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Publication numberUS20050233352 A1
Publication typeApplication
Application numberUS 11/034,227
Publication dateOct 20, 2005
Filing dateJan 12, 2005
Priority dateJan 13, 2004
Also published asWO2005069005A1
Publication number034227, 11034227, US 2005/0233352 A1, US 2005/233352 A1, US 20050233352 A1, US 20050233352A1, US 2005233352 A1, US 2005233352A1, US-A1-20050233352, US-A1-2005233352, US2005/0233352A1, US2005/233352A1, US20050233352 A1, US20050233352A1, US2005233352 A1, US2005233352A1
InventorsJames Zoval
Original AssigneeZoval James V
Export CitationBiBTeX, EndNote, RefMan
External Links: USPTO, USPTO Assignment, Espacenet
Device and methods for processing samples and detecting analytes of low concentration
US 20050233352 A1
Abstract
The present invention relates to methods and apparatus for carrying out analysis of a sample and or extraction of an analyte in a sample. More specifically, this invention is directed to methods and apparatus for detection and quantification of bindable substances through affinity reaction with a solid phase linked binding substance or agent. The solid phase is preferably provided by absorbent compressible materials having a high surface to volume ratio such as, for example, a porous compressible material or a bundle of microfibers having one or more binding agents attached thereto. The analyte of interest is captured and carried within the solid phase. Separation of bound analyte from free analytes may be performed by washing the solid phase.
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Claims(14)
1. A sample processing device comprising:
a compressible material having interconnected open cells;
one or more capture agents bound to surface of said interconnected open cells;
a plunger attached to said compressible material; and
one or more vessels for containing fluids.
2. The device according to claim 1 wherein said compressible material is formed from PVA.
3. The device according to claim 2 wherein said one or more capture agents is selected from the group comprising antibodies, antigens, DNA, RNA, and binding proteins.
4. A method of using the device of claim 3 comprising the steps of:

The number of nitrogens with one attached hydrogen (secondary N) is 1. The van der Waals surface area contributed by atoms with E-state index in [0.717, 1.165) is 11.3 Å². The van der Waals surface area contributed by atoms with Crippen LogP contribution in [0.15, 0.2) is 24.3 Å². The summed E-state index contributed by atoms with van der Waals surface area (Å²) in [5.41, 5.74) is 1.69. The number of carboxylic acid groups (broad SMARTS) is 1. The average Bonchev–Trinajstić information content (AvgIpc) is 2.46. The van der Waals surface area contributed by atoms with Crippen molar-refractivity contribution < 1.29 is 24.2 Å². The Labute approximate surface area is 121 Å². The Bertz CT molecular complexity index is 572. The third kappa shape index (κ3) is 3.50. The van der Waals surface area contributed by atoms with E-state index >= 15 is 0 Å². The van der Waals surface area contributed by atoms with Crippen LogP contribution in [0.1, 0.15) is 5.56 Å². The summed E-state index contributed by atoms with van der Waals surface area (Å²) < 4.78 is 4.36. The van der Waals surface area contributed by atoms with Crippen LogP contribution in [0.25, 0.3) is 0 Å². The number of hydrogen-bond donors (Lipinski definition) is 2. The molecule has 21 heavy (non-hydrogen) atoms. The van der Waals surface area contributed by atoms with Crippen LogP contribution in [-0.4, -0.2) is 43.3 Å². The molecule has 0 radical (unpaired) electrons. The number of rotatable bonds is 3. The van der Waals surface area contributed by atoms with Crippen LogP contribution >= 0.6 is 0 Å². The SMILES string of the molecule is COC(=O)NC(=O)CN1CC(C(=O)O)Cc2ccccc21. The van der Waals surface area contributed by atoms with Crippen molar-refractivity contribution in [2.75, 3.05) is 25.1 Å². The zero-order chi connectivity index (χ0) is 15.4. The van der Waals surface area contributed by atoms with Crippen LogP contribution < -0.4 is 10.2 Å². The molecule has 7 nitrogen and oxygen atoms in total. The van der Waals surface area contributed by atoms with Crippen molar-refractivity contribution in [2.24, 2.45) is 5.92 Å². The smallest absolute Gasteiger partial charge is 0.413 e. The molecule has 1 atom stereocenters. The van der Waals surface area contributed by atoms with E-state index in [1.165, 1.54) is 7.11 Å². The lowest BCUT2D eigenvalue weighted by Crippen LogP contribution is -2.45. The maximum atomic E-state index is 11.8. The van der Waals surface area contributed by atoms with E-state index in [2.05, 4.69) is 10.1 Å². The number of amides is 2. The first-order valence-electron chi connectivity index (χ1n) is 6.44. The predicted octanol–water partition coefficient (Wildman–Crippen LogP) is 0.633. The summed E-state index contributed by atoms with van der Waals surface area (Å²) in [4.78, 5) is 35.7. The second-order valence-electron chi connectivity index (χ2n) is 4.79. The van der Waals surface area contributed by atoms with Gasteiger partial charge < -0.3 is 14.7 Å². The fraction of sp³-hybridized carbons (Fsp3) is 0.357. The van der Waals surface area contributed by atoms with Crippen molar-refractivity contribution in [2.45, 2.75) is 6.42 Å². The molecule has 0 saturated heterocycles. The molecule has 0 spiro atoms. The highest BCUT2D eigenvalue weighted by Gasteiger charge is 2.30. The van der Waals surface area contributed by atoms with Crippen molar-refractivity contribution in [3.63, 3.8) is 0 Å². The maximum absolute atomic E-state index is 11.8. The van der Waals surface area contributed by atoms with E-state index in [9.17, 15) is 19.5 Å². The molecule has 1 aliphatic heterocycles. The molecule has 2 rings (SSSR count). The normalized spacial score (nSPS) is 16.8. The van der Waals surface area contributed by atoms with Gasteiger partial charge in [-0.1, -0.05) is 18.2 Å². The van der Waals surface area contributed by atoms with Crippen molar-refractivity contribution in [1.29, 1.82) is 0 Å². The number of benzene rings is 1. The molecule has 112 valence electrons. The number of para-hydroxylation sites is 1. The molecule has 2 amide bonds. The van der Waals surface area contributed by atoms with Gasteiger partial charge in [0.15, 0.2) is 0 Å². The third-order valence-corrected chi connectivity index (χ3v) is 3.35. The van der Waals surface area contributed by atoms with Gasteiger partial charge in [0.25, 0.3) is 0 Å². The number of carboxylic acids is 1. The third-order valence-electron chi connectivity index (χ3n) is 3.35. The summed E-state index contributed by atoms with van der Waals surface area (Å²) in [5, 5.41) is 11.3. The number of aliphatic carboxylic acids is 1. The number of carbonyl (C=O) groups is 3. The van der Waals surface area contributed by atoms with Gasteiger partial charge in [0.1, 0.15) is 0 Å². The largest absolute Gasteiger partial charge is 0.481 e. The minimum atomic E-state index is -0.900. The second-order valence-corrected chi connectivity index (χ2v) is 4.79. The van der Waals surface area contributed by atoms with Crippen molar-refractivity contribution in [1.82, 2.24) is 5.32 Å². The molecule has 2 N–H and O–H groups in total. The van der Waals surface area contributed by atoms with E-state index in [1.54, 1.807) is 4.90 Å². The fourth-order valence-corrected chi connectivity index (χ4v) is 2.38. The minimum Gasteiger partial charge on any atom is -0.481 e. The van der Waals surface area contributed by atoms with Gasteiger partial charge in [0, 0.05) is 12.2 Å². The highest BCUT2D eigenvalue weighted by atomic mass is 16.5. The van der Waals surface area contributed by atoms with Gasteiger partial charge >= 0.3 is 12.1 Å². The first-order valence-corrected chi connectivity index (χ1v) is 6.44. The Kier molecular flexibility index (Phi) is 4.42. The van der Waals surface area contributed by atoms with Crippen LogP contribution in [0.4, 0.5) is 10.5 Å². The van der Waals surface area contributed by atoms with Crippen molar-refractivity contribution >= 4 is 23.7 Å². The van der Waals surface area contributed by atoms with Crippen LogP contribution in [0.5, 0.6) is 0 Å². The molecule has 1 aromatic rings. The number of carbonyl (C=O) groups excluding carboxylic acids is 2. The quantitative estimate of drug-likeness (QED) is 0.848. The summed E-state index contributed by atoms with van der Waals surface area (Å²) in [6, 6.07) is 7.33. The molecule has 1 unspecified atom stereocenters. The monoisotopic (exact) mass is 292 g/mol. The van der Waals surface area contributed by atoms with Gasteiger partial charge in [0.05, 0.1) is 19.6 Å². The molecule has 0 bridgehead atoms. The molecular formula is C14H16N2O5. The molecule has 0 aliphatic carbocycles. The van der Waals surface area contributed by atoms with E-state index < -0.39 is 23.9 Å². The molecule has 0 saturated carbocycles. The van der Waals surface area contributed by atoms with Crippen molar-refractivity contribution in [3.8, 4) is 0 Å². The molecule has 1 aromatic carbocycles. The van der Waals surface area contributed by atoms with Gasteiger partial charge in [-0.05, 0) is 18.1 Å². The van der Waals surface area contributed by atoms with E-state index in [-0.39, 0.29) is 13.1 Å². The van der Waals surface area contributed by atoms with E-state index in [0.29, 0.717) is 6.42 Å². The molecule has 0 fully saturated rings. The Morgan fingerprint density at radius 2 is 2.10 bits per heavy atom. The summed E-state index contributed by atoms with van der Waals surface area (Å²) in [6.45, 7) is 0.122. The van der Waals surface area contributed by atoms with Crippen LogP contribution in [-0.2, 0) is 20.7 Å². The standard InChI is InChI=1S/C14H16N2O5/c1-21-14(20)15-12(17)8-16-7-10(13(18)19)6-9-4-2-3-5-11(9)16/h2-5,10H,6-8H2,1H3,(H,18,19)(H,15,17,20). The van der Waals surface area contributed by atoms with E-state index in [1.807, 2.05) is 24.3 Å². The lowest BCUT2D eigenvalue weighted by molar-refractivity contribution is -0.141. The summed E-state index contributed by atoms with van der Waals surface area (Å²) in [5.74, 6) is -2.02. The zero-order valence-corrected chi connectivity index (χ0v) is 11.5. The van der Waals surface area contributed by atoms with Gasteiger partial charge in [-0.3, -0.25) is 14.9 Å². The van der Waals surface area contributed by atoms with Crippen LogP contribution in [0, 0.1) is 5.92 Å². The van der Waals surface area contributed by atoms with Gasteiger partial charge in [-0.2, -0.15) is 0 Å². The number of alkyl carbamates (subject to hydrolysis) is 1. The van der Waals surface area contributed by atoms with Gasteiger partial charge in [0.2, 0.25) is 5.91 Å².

placing a sample containing an analyte into said one or more vessels;
immersing said compressible material into said sample in said one or more vessels;
allowing said sample to be absorbed into said compressible material;
incubating said sample in said compressible material to allow binding of said analyte to said one or more capture agents;
washing said compressible material by immersing said compressible material in a wash buffer;
compressing and decompressing said compressible material in said wash buffer to facilitate removal of unwanted substances;
eluting out analyte bound to said one or more capture agents in said compressible material by immersing said compressible material in an elution buffer capable of disrupting bonds between said one or more capture agents and said analyte;
compressing and decompressing said compressible material in said elution buffer to facilitate elution of said analyte; and
collecting said elution buffer containing said analyte.
5. A method of using a PVA sponge having open interconnected pores for isolating a sample, said method of using comprising the steps of:
attaching one or more capture agents on surface of said PVA sponge;
placing a sample containing an analyte into a sample container;
immersing said PVA sponge into said sample in said sample container;
allowing said sample to be absorbed into said PVA sponge;
incubating said sample in said PVA sponge to allow binding of said analyte to said one or more capture agents;
washing said PVA sponge by immersing said PVA sponge in a wash buffer;
compressing and decompressing said PVA sponge in said wash buffer to facilitate removal of unwanted substances;
eluting out analyte bound to said one or more capture agents in said PVA sponge by immersing said PVA sponge in an elution buffer capable of disrupting bonds between said one or more capture agents and said analyte;
compressing and decompressing said PVA sponge in said elution buffer to facilitate elution of said analyte; and
collecting said elution buffer containing said analyte.
6. The method according to claim 5 further comprising the step of compressing and decompressing the PVA sponge in said sample containing said analyte to enhance binding kinetics between said analyte and said one or more capture agents.
7. A sample processing device comprising:
an absorbent material formed from microfibers;
a handle connected to said absorbent material;
one or more capture agents bound to surface of said microfibers; and
one or more vessels for containing fluids.
8. The device according to claim 7 wherein said microfibers are formed from cotton fibers.
9. The device according to claim 8 wherein said one or more capture agents is selected from the group comprising antibodies, antigens, DNA, RNA and binding proteins.
10. A method of using the device of claim 9 comprising the steps of:
placing a sample containing an analyte into said one or more vessels;
immersing said absorbent material into said sample in said one or more vessels;